Akshay Kumar is known for his man's man action hero image, but lately he's become Bollywood's unlikely onscreen hero for the cause of public health and sanitation.
In last year's Toilet, Akshay Kumar played a man whose marriage begins to unravel because his new wife cannot accept the lack of a toilet in their home. The film's unabashed focus on toilets and what goes in them may seem like crass humor, but it actually broaches the very serious issue of improving sanitary conditions in rural India. In this year's Pad Man, he plays a man whose marriage begins to unravel because of sanitary pads. The film is produced by writer Twinkle Khanna, whose short story "The Sanitary Man of Sacred Land" from The Legend of Lakshmi Prasad is the base for the film.
In India (and many other countries and cultures), there are traditional or religious taboos surrounding menstruation that are followed by many people. Because menstruation is viewed as "impure," women may be "banished" from the home and places of prayer during their period. Earnest and loving husband Lakshmikant Chauhan (Akshay Kumar) disagrees with the practice of banishment and doesn't like that his wife Gayatri (Radhika Apte) stays in an outdoors annex during her time of the month. What worries him even more, though, is when he realizes that she uses dirty rags for menstruation cloths. Concerned for his wife's health, he buys her a pack of sanitary pads that are outside their usual budget, but she refuses to accept the expensive gift. Ever the handyman problem-solver, Lakshmi begins to experiment with ways to make sanitary pads at a lower cost by layering cotton and cloth.
Though Gayatri does appreciate Lakshmi's concern and try out his failed handmade creations at first, she, as well as Lakshmi's mother and sister, become increasingly upset about his embarrassing interest in a woman's private matters. Once the rest of the village learns of Lakshmi's mad behavior, his marriage falls apart as, in her own words, Gayatri would rather die than live in shame. Lakshmi's desire to help the women in his life would drive them away and leave him isolated from his community. Still, he perseveres onward to gain the scientific and technical knowledge needed to accomplish his mission. That Lakshmi eventually succeeds is no spoiler as this is absolutely one of those inspiring stories about thinkers and inventors who go to admirable lengths to pursue a revolutionary idea that was originally mocked and dismissed by others. The protagonist is modeled on social entrepreneur Arunachalam Muruganantham, the real-life welder-turned-"Pad Man" who improved the lives of countless women by introducing low-cost sanitary pads to villages across India.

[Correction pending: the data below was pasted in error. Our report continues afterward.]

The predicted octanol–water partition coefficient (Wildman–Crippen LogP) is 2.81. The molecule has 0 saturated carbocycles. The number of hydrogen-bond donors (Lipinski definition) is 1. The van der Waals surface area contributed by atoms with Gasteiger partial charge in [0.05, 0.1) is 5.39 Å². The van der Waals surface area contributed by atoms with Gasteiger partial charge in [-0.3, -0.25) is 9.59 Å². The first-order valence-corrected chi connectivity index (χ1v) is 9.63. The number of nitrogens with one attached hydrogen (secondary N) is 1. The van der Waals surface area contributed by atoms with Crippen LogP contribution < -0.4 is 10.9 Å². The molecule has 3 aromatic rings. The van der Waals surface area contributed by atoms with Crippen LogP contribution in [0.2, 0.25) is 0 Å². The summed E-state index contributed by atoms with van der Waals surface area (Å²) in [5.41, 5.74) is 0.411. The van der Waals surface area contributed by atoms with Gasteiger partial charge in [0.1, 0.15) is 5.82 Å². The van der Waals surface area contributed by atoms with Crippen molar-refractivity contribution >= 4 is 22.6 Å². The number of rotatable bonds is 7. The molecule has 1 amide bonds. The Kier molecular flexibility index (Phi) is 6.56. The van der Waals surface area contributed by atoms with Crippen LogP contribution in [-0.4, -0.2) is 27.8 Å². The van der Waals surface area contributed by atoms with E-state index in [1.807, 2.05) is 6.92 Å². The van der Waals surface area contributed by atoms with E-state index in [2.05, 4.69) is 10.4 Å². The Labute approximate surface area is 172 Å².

Directed by R. Balki, who also challenged gender roles in his last film Ki & Ka, Pad Man is far from subtle for that is just not the Bollywood way. The film duly embellishes Lakshmi's eccentricity and efforts for comedy and conflict, and some of his sincere but tone-deaf actions – like secretly offering a pad to a young girl at night and loitering outside a women's college to solicit feedback – would be rightfully considered alarming in the real world. The comical forthrightness with which Pad Man and its hero initially takes on the mission of menstrual hygiene is clumsy and even cringe-inducing at times. But the character's simplicity also effectively highlights how simple and straightforward the cause of women's health should be without the taboos, social stigma and high costs that cause unnecessary dangers. To Lakshmi, being able to provide his wife a sanitary pad is simply a problem to be solved and a part of his responsibility as a husband.
Due to how the character of Lakshmi is written, Akshay Kumar's performance does come across a bit jarring and dense for his age in the beginning. As the character grows and develops along with his mission, Akshay Kumar's presence also becomes more natural and assured. The star is at his charming best when he delivers a big-hearted speech in broken English at the UN in the second half of the film. That smiley speech, in which Lakshmi passionately summarizes his pursuit of making affordable feminine hygiene products as one of both masculine duty and female empowerment, pretty much summarizes the film's tone and message as well.
Pad Man sticks to safe commercial film formulas with its light comedy, melodramatic turns, family values and inspiring success story. This safely constructed commercial film, however, boldly revolves around an important women's health topic that many people may find uncomfortable, embarrassing or even heretical to be discussed so openly onscreen. Pad Man isn't the usual kind of superhero film, but the protagonist and his real-world inspiration are the kind of superhero we could use more of both in movies and in real life.